ambiguity of Findriddy and Carson's relationship, and to strengthen the
underlying theme of sexual seduction and courtship ritual, but also because
it's a cool trick if you can pull it off.  I think Turner does this fairly
well, but it does feel a little like a trick, even if it is justified.

It's the issue of Hamiathes's Gift that I see as cheating, and I'll tell you
why.  The structural climax of the novel happens at the moment that Gen
reveals that he's had the stone the whole time everyone thought it was lost.
In order for this to be the climax, *the reader can't know the truth*.  The
reader has to be just as surprised as the magus and Sophos in order for the
climax to retain its emotional impact.  In order to do this, Turner has to
manipulate the first-person POV and take advantage of the reader's

While it's true that Gen lies all the time, his deceptions all center on how
he represents himself to others (and, due to the POV, to the reader).  But
at no time does he misrepresent what he *perceives* and *actually does*.
That is, he might lie about why he's doing something, but he won't hide that
he's done it--up until the skirmish at the ford.  Here's the relevant

"The magus and I were nearly knee to knee, ahead of the others.  I dragged
the reins of my horse over to one side, and it stumbled into the horse
beside it.  I brushed shoulders with the magus for just a moment and then
turned the horse on its haunches...." (p. 156)

This is the moment at which he cuts the leather thong and takes the stone,
but there's no mention of this key event.  Here's his later explanation of
how he managed to get it:

"As soon as I'd seen the riders attacking, I'd moved my horse, never far
away from the magus's, until I could cut the thong around his neck with the
penknife I'd stolen the first or second day out of prison.  He'd been too
distracted to notice and had assumed later, as I'd known he would, that the
thong had been sliced by a sword stroke and that the Gift had dropped into
the stream." (p. 204)

Yeah, the magus was distracted, but Gen sure wasn't.  And he definitely knew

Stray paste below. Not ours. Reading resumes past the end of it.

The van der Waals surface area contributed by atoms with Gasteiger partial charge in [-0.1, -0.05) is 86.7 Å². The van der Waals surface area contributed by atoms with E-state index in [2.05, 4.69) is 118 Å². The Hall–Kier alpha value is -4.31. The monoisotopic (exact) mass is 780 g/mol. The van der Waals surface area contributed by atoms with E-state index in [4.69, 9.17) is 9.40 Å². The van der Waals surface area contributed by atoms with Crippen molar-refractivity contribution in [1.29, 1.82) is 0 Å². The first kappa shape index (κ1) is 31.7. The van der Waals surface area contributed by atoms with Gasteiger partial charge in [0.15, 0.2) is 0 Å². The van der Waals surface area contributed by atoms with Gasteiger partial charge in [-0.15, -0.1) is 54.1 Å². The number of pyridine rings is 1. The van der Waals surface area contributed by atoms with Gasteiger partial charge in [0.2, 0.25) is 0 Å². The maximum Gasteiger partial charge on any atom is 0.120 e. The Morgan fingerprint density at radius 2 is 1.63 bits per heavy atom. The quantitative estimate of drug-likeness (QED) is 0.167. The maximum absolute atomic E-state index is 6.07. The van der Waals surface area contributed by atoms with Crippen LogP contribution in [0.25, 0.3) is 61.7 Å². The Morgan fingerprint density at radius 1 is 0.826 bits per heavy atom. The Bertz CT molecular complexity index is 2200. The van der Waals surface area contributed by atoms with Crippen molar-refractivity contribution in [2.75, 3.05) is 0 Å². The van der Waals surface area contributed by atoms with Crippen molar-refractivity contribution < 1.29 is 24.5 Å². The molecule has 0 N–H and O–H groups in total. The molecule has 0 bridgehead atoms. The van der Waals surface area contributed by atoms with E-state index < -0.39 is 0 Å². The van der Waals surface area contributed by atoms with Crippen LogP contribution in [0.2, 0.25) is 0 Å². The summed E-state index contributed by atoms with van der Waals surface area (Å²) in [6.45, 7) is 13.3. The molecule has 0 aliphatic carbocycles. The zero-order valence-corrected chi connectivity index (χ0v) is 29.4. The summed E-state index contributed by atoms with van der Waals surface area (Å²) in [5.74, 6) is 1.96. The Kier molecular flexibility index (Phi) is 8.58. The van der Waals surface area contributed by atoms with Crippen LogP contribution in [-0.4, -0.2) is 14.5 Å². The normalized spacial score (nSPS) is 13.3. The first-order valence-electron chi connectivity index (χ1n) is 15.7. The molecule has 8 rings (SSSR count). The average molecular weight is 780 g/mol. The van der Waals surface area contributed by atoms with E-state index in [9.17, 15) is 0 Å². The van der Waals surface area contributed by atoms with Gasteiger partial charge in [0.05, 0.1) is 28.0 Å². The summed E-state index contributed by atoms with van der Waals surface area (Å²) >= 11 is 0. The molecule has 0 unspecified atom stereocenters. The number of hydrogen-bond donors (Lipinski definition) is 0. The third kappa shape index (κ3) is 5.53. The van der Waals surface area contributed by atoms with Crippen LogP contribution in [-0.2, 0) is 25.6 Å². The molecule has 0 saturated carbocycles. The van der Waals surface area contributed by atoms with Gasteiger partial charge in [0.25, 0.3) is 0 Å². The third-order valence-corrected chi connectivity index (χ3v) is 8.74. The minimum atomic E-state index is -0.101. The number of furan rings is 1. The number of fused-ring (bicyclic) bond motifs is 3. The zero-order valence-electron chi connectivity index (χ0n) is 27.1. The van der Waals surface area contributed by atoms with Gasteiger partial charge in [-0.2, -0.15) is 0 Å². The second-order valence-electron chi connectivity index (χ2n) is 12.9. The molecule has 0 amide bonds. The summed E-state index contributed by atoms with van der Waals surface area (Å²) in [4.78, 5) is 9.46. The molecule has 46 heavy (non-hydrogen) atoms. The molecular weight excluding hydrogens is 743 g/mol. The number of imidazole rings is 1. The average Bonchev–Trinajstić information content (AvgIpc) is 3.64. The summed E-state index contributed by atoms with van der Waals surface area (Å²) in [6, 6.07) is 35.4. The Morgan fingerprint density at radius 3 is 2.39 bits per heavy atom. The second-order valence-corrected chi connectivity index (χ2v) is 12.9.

what he had done.  So why don't we get to see it--especially since we get to
see everything else he's done?  Because that would have ruined the climactic
moment.  Turner tries to justify this by including other thefts that also
are never mentioned (i.e. the penknife and Ambiades's comb, the second time
Gen takes it).  She also throws in an oblique reference that is only
understood the second time, from the part where Gen has been worked over by
Attolia's guards and is in a cell:  "I didn't want [the magus] to put his
hand beneath my head and lift it....When he didn't notice the bump under my
hair at the base of my skull, I gave up protesting" (p. 173)  The bump, of
course, is the Gift.  But these justifications are iffy at best, given that
the reader is given no reason to distrust Gen's perceptions (and his
internal narrative to the reader) of physical events.  And the fact that Gen
finally DOES tell us the true sequence of events, immediately after the
surprise revelation, indicates that Turner knows full well that readers had
no way of picking up on this beforehand, and would be going "Huh?" at that
moment without the explanation.

What's more, this is a manipulation of what readers expect from the
first-person POV (something Ros noted above).  The assumption is that
whatever lies the POV character may tell to other characters--and whatever
lies other characters tell which go unquestioned by the POV--that narrator
will not, at least, lie to the reader; if his internal narrative is flawed,
there will be external evidence to clue the reader in to the discrepancy.
Turner takes advantage of this to keep the secret up until she can reveal it
to best advantage.  This isn't strictly cheating, but it's a manipulation
writers can't get away with very often, because it destroys the reader's
trust in the author's narrative choices.

This bothers me so much because _The Thief_ is in all other respects a
superior book, and one that deserves attention.  The competing versions of
the mythology, with their references to oral history versus scholarly
history, are alone worth the price of purchase.  The characterization is
sound and compelling; even the "evil" characters retain their humanity.
Sympathetic characters are hurt and one even dies, because the narrative
demands it--and Turner doesn't flinch from this, though I wonder if she felt
a twinge at sending Pol to his death.  I know I would have.  And the
relationship of the gods to humankind is beautiful, particularly Gen's
encounter with Hephestia and the other gods.  I loved the moment when Gen
tosses off a casual, not-serious prayer to Eugenides--and it's answered.
Some modern authors have a tendency to dismiss the ancients' belief in gods
as mere superstition, and though Turner's world is completely made up, she
refuses to take this easy route.  So the fact that this beautiful book
ultimately rests on a cheap parlor trick makes me a little annoyed.

_The Queen of Attolia_, thank heaven, doesn't have the same problem.  In
fact, it impresses me no end, quite aside from the fierce emotional
attachment I developed to it.  It is on the short list of my desert island
books (though to be honest, if I were stuck on a desert island with only the
books I couldn't live without, I could build myself a two-room bungalow with
those books alone).  I think Turner is an author to watch.

Melissa Proffitt
(I wanted to do something clever here, to compensate everyone who made it to
the end, but after all that composition, I'm tapped out.)